I'd wager the second doesn't happen. I'd also wager there is immense value under either scenario to Waino raising his fastball release point (Mike Petriello wrote an article about how the Astros did something similar to great effect with Justin Verlander). Health providing, an optimally adjusted repertoire could keep Waino in the league till 40.

Alright, summarizing what we just went through.

1. MOAR Curveballs

2. Cutteris Paribus

3. Astro your fastball (or do, literally, the exact opposite)


The Cardinals are in a tricky spot for a conventionally managed ball club. To my eye, they've got two conventional starters (Mikolas, Flaherty) and six (!) pitchers who could be very useful throwing between 100 and 140 innings:

Waino | Weaver | Martinez | Reyes | Wacha | Gomber/Gant/Poncedeleon

Looking specifically at Waino, I see one option which assuages Adam, Shildt/FO, and the BFIB.

1. Open the season with him in the rotation.

2. Have him pitch every fifth day, regardless of off days (using those off days to skip/get additional rest for Wacha/Martinez). He is likely more used to an every five days grind than the rest of the rotation.

3. Get him through the order 2-2.5 times in 4-5 innings, pairing him with one of Gomber/Gant/Poncedeleon. For his career, Waino's TTOP is approximately .60 points of FIP or 1.00 points of ERA.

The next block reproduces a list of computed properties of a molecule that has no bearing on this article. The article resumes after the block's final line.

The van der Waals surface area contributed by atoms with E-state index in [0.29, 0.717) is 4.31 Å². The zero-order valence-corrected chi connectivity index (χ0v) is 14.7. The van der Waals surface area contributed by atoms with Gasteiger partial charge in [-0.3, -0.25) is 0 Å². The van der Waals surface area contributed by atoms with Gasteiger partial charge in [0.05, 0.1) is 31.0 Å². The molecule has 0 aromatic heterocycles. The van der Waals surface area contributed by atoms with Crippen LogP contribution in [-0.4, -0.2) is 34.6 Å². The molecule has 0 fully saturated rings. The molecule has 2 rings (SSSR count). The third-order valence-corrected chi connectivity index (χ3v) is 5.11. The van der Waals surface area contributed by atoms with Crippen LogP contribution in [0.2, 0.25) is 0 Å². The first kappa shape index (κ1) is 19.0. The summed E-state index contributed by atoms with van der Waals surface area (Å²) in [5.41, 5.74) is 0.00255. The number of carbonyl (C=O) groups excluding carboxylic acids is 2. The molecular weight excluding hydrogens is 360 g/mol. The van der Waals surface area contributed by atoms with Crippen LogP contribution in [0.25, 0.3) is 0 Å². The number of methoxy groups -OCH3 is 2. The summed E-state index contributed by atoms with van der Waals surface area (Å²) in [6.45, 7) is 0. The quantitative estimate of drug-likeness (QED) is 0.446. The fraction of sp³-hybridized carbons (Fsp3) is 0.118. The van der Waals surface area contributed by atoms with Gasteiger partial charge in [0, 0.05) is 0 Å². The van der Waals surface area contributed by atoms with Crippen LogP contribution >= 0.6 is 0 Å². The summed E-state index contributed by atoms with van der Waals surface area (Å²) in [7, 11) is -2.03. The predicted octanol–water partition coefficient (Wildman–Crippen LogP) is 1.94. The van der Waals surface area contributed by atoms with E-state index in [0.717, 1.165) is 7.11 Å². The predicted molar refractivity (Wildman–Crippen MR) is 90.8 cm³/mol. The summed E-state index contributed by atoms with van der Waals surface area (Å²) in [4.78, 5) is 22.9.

4. Make sure Gomber/Gant/Poncedeleon come in to start an inning, having a reliever ready to escape from the 3rd, 4th, or 5th if necessary. The plan here would be to get through 7 or 8 innings with two pitchers.

5. Waino inevitably gets hurt sometime in May/June/July

6. Go back to normal five man rotation

7. When Adam comes back from his expected injury late in the season, move him to the bullpen in a middle relief role. Given the volatility from the last few years, Ryan Helsley or Matt Bowman is likely our most trusted pitcher come August.

Caveat all this with a "Get him the heck out of the rotation if he sucks in April".

Under this scenario, say he gets hurt early July and comes back in early September. He accumulates around 20 starts, throws about 90 innings pre injury, and tacks on another 10 in the bullpen in September. 100 innings, maybe with an ERA/FIP around 3.80-4? I'll take that.

Another advantage to this scenario is that Waino is a better hitter and fielder than the other options. Forty AB's from Waino vs Luke Weaver (career wrc+ of 11) could be worth a tenth or fifth of a win. When you play on the margins of playoff contention like the Cardinals do, every bit counts.

You could slightly tweak this scenario half a hundred ways and get a similar result. Honestly, if the Cardinals are creative enough, there is the talent there to get the most out of Waino while still rocking a top eight(ish) pitching staff. Unfortunately, I have serious doubts about this organization trying something novel like this long enough to provide functional value.


Well there you have it. Interested to hear any thoughts or further radical ideas to fix the Cardinals' pitching deployment.

Credit to Brooks Baseball, Baseball Savant, and Fangraphs.